Matt Bell:
Yeah, that's right. And that's kind of surprising. It really shows the lack of communication about, really I think, a lot of financial topics.

But it's interesting and it's noteworthy that, like you said, high numbers of married couples report that they're not sure when their spouse intends to retire. So, can you imagine seeing your spouse head out the door in the morning someday with the golf clubs instead of the briefcase, and that's your first hint that they've retired?

Rob West:
(chuckle) Definitely a breakdown in communication there. So, make this one of the notes along the way here from today's broadcast that you need to have that conversation if you haven't already.

Now, Matt, what are the takeaways from these two areas of disconnect that you highlighted a moment ago — [confident yet not having much money saved, and planning to work later in life even though things rarely pan out that way]?

Matt Bell:
Well, I think they both have to do with setting realistic expectations. I mean, you don't want to create a retirement plan that's based on an absolute best-case scenario. For example, a plan based on having to work until you're age 70 or having to be able to generate some work-related income in retirement.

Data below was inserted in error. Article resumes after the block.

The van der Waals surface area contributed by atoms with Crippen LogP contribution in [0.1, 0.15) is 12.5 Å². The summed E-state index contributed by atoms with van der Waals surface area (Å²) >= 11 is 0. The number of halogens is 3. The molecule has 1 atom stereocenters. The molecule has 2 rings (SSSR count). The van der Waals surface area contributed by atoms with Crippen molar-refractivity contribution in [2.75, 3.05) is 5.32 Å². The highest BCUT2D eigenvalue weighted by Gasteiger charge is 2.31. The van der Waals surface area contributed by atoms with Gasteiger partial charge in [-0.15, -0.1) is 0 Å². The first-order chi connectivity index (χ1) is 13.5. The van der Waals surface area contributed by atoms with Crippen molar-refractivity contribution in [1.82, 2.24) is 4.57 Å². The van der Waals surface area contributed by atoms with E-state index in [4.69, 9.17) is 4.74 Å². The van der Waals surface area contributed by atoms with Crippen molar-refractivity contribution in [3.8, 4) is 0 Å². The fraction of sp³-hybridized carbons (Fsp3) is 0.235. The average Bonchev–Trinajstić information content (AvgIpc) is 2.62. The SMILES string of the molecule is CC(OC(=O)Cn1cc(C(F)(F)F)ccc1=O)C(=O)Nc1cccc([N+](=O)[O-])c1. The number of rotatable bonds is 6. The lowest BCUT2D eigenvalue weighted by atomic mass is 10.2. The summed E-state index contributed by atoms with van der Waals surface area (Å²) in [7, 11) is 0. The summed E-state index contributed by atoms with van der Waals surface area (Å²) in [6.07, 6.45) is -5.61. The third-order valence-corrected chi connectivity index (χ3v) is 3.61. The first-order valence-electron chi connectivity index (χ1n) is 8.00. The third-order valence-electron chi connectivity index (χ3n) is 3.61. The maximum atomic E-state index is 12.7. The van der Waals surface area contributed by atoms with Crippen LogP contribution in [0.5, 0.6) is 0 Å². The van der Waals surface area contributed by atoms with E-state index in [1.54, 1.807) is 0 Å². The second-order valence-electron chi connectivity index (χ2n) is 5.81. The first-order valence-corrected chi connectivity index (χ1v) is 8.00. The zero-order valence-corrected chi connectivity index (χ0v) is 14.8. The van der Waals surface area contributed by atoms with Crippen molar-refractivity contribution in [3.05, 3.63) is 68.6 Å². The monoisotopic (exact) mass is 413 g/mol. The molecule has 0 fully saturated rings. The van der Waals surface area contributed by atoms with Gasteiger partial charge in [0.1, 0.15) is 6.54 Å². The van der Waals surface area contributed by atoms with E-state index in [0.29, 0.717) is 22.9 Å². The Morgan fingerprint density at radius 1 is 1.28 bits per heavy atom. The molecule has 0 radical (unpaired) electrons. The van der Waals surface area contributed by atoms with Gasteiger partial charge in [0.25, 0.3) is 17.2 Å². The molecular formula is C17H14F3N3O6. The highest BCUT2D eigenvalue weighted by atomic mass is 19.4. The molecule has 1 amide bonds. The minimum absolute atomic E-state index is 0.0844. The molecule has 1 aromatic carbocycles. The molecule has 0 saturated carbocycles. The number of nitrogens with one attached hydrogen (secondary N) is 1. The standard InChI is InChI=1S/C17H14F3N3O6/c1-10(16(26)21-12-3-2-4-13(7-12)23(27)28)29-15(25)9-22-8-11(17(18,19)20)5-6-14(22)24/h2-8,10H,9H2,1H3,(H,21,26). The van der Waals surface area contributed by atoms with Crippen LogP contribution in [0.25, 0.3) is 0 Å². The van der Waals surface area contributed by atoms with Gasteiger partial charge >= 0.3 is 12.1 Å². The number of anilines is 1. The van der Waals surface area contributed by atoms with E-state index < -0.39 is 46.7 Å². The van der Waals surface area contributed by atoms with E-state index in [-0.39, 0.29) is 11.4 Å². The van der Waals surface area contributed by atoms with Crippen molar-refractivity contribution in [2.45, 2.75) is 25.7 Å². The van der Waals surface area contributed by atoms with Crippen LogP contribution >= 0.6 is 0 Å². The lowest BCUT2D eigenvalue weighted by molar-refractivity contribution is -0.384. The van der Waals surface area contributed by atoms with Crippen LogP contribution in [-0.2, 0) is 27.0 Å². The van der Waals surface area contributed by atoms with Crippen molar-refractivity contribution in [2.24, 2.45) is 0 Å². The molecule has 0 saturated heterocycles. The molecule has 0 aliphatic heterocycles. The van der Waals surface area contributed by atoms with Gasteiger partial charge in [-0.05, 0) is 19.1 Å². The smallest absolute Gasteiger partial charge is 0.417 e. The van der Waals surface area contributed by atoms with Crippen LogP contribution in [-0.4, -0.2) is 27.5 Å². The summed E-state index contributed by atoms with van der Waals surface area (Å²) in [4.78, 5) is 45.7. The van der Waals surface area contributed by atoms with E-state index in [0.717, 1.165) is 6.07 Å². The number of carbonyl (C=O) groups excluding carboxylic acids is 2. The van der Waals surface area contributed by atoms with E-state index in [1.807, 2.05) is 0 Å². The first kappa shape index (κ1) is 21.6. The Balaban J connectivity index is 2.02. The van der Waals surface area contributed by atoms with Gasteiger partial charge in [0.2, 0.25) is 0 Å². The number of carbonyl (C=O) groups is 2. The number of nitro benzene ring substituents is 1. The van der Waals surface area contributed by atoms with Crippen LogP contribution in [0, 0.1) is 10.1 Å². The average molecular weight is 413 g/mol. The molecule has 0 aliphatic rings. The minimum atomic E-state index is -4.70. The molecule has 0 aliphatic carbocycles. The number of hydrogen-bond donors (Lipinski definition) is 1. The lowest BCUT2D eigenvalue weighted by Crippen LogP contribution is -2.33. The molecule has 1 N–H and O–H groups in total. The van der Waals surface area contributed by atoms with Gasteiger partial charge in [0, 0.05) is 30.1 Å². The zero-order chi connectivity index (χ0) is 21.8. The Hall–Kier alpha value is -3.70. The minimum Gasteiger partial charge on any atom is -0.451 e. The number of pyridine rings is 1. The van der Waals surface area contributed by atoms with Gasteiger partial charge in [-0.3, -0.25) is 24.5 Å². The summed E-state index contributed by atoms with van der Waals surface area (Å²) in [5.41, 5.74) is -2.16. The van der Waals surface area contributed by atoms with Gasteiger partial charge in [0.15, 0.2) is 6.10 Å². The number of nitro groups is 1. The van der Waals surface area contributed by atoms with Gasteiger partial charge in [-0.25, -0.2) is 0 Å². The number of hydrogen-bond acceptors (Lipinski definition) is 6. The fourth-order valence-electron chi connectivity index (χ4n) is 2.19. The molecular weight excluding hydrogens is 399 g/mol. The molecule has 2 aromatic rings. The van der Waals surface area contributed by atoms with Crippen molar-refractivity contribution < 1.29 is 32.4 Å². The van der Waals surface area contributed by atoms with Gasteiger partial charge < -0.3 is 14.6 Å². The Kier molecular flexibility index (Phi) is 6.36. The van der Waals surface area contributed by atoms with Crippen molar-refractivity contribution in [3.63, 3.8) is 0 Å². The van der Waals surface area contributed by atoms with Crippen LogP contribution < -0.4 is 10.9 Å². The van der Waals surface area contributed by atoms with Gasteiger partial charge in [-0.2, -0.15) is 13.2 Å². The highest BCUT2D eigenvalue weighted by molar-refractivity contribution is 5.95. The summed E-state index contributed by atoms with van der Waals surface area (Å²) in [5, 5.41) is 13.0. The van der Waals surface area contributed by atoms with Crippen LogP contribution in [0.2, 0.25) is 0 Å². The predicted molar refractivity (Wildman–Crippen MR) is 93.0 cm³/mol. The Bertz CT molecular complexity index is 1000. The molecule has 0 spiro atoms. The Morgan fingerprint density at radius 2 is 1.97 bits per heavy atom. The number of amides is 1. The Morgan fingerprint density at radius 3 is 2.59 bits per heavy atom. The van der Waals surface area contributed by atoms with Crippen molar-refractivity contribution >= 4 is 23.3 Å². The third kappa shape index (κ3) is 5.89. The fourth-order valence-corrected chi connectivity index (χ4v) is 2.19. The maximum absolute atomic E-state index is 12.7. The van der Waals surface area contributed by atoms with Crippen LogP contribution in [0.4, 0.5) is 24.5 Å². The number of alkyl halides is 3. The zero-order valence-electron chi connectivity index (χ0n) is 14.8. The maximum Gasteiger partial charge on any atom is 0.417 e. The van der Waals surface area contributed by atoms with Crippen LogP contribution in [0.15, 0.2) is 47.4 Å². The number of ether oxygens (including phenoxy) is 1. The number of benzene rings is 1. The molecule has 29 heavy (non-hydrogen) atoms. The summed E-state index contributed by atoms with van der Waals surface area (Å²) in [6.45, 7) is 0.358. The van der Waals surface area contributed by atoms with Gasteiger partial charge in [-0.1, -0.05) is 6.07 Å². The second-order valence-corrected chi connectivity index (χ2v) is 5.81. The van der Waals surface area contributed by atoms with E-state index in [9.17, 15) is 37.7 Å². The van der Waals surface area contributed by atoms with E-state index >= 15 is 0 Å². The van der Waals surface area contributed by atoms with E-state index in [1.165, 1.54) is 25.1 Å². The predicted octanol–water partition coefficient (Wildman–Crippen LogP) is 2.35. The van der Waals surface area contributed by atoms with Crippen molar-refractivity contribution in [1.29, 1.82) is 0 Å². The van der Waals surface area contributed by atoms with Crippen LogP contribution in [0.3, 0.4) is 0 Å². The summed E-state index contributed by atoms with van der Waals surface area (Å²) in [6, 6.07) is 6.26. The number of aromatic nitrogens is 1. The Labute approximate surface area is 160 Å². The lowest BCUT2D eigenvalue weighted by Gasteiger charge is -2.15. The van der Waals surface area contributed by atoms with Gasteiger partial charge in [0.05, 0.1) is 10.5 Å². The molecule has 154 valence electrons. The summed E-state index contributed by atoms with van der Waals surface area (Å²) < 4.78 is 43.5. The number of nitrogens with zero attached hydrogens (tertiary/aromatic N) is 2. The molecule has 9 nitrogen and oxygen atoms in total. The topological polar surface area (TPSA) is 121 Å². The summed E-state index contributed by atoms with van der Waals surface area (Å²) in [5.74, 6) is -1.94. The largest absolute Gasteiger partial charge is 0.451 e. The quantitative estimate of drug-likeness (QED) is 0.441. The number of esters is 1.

The ideal would be to build a plan where those things will be helpful if they work out, but they're not absolutely necessary.

Rob West:
Anything else that stood out to you from this study we need to know about?

Matt Bell:
One other thing that stood out to me is the benefit of running the numbers on retirement. That means using a retirement calculator to estimate how much money you'll need in retirement and how much that means you should be investing right now to give yourself the best chance of achieving that goal.

Surprisingly, from the survey, only half of today's workers have taken that step. But those who have run the numbers — it really shows the benefits — they tend to begin saving more.

And that just makes sense — I mean, the more real we can make retirement, the more we can see what we need to do in order to retire successfully, the more likely we are to take those steps that we need to take.

Rob West:
There's no doubt about that.

Now, Social Security is, of course, a big concern for retirees. So, what should future retirees know about this area?

Matt Bell: